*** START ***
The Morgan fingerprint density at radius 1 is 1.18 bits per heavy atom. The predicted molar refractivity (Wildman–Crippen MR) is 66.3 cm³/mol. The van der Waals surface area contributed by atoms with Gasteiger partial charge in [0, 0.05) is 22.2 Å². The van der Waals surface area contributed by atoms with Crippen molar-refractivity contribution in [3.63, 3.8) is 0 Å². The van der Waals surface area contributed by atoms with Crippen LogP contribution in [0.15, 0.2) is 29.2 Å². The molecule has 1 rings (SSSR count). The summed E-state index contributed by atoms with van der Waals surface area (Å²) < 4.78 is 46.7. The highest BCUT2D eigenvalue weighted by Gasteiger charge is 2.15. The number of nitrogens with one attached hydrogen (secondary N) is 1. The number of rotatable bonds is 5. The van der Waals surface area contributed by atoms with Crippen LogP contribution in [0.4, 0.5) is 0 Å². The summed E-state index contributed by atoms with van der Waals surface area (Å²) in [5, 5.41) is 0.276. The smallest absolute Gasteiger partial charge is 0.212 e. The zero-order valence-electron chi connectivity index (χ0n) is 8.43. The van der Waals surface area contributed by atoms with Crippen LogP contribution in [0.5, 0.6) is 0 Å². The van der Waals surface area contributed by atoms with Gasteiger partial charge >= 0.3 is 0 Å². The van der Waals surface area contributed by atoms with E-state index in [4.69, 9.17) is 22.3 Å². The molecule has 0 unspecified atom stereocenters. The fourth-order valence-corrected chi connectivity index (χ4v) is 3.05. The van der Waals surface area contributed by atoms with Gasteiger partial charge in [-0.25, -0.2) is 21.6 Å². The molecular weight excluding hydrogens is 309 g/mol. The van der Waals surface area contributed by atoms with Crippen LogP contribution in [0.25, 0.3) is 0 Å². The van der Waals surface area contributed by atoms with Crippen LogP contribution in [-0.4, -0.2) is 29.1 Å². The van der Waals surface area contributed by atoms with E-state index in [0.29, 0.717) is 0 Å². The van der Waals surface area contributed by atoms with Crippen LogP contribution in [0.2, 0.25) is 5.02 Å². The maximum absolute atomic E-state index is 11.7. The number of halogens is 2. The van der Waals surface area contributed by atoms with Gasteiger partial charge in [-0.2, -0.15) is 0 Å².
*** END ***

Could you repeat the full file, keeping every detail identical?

The Morgan fingerprint density at radius 1 is 1.18 bits per heavy atom. The predicted molar refractivity (Wildman–Crippen MR) is 66.3 cm³/mol. The van der Waals surface area contributed by atoms with Gasteiger partial charge in [0, 0.05) is 22.2 Å². The van der Waals surface area contributed by atoms with Crippen molar-refractivity contribution in [3.63, 3.8) is 0 Å². The van der Waals surface area contributed by atoms with Crippen LogP contribution in [0.15, 0.2) is 29.2 Å². The molecule has 1 rings (SSSR count). The summed E-state index contributed by atoms with van der Waals surface area (Å²) < 4.78 is 46.7. The highest BCUT2D eigenvalue weighted by Gasteiger charge is 2.15. The number of nitrogens with one attached hydrogen (secondary N) is 1. The number of rotatable bonds is 5. The van der Waals surface area contributed by atoms with Crippen LogP contribution in [0.4, 0.5) is 0 Å². The summed E-state index contributed by atoms with van der Waals surface area (Å²) in [5, 5.41) is 0.276. The smallest absolute Gasteiger partial charge is 0.212 e. The zero-order valence-electron chi connectivity index (χ0n) is 8.43. The van der Waals surface area contributed by atoms with Crippen LogP contribution in [0.5, 0.6) is 0 Å². The van der Waals surface area contributed by atoms with Gasteiger partial charge >= 0.3 is 0 Å². The van der Waals surface area contributed by atoms with E-state index in [4.69, 9.17) is 22.3 Å². The molecule has 0 unspecified atom stereocenters. The fourth-order valence-corrected chi connectivity index (χ4v) is 3.05. The van der Waals surface area contributed by atoms with Gasteiger partial charge in [-0.25, -0.2) is 21.6 Å². The molecular weight excluding hydrogens is 309 g/mol. The van der Waals surface area contributed by atoms with Crippen LogP contribution in [0.25, 0.3) is 0 Å². The van der Waals surface area contributed by atoms with Crippen LogP contribution in [-0.4, -0.2) is 29.1 Å². The van der Waals surface area contributed by atoms with E-state index in [0.29, 0.717) is 0 Å². The van der Waals surface area contributed by atoms with Crippen LogP contribution in [0.2, 0.25) is 5.02 Å². The maximum absolute atomic E-state index is 11.7. The number of halogens is 2. The van der Waals surface area contributed by atoms with Gasteiger partial charge in [-0.2, -0.15) is 0 Å².